The day before Eid, Cadria was sick and we weren’t able to make Eid cakes as we had planned. I ended up having a quiet day at the hotel. That night, I came down with a bug too and woke at two in the morning with a raging temperature and a sore throat. I went to the hospital first thing in the morning to do a malaria test which was negative, and was sent back to bed with a bag of pills. Not the best start to Eid.
At around lunchtime, I was already feeling a little better, and took a bag of soft drinks over to Sulemao’s and Rabia’s house. They had laid out a table with a table cloth and chairs and she had cooked up the most delicious feast of goat curry, roast goat, liver, duck curry and coconut rice which we ate with our hands. Sulemao couldn’t stop beaming and neither could I. It was touching that they had gone to all the effort.
Though there was a place set for her, Rabia did not eat with us, but ate apart instead. I asked her why and she said she still had work to do but I wondered whether this was the patriarchy in action once again. I invited her to sit down but she didn’t; whatever this custom was, it was fairly deeply ingrained.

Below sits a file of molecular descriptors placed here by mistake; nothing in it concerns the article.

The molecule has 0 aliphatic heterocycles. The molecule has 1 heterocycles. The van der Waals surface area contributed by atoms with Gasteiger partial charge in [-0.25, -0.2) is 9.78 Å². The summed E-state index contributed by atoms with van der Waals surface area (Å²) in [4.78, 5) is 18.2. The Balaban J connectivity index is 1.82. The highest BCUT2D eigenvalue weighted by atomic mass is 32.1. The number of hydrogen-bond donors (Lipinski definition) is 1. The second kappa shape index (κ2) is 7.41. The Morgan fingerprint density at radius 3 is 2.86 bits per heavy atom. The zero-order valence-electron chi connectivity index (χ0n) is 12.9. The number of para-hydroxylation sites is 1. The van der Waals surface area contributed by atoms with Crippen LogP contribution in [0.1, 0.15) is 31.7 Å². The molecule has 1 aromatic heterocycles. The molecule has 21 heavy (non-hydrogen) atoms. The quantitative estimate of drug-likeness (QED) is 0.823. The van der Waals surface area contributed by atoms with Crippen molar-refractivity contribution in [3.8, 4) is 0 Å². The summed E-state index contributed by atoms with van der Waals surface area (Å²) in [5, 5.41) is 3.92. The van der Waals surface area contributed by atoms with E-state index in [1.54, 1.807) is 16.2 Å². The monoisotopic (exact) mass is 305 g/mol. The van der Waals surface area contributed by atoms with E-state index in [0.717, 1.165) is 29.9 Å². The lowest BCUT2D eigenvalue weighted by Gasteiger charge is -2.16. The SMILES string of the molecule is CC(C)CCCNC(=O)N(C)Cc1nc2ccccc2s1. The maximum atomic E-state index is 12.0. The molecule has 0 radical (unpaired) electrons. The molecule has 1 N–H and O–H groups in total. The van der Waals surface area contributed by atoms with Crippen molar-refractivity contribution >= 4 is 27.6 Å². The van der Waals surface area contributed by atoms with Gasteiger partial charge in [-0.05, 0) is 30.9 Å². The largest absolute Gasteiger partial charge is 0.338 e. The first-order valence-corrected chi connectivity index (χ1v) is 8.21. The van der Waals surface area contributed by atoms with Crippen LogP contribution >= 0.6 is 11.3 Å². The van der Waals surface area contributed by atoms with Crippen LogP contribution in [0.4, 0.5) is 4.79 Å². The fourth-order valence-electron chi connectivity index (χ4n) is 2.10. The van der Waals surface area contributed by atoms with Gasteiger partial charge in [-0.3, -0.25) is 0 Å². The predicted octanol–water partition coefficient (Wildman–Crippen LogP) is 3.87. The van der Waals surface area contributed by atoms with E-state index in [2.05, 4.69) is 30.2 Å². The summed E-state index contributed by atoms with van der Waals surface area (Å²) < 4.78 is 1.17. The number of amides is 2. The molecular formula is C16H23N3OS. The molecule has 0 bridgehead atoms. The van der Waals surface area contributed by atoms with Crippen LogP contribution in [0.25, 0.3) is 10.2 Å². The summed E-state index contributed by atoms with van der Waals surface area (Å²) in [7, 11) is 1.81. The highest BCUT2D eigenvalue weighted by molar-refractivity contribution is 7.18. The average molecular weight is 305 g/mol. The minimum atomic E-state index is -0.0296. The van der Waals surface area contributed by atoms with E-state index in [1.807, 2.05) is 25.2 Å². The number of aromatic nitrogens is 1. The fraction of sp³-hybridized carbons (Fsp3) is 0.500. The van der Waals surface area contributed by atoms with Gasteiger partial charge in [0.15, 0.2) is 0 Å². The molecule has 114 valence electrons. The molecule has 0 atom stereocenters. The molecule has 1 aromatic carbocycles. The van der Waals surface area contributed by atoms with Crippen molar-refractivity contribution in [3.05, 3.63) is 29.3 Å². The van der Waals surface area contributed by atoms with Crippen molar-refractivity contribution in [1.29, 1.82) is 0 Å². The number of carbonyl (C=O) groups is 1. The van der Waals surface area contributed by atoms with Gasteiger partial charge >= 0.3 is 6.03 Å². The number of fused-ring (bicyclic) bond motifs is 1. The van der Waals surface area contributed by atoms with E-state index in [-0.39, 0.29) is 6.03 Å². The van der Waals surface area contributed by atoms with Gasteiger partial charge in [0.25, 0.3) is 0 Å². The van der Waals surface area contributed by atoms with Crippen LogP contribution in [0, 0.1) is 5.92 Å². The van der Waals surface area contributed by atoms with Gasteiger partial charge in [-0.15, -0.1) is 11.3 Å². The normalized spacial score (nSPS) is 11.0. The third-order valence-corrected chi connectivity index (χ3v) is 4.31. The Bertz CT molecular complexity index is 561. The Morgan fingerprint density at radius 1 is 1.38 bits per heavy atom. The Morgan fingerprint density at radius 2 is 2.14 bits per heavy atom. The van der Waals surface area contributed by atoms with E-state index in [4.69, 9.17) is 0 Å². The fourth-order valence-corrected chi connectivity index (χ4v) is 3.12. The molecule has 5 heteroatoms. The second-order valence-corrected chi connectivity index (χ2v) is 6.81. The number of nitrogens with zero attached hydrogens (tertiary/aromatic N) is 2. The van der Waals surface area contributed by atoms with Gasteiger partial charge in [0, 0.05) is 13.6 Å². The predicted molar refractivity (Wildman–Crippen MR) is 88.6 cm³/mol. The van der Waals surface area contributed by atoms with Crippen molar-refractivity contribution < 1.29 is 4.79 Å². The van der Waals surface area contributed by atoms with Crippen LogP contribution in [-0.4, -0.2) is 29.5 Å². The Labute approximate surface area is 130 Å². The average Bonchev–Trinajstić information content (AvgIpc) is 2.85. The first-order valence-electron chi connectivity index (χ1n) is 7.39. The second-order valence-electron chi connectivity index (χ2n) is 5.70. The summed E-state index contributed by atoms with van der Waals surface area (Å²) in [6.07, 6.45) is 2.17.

After lunch, Sulemao took me to meet his old mother and sisters and Rabia presented me with a huge bucket full of Eid biscuits and a tupperware of the leftover meat. I tried to protest but they were having none of it. I wondered what on earth was I going to do with two kilos of biscuits…
Sulemao accompanied me back to the hotel.
“This is my daughter,” he said, placing a hand on the shoulder of a young girl who was running pass. “And those two are my sons.”
“Are they Rabia’s children?” I asked, confused – she had told me she only had one child.
“No, no, they are from my second wife,” he grinned at me.
I asked him how many wives he had.
“Only two, three is too many. Think about it. If the first one has three children, and the second has five, how are you meant to feed all of those mouths? No, three wives is far too much work. You have to build new houses… No, two is the right number.”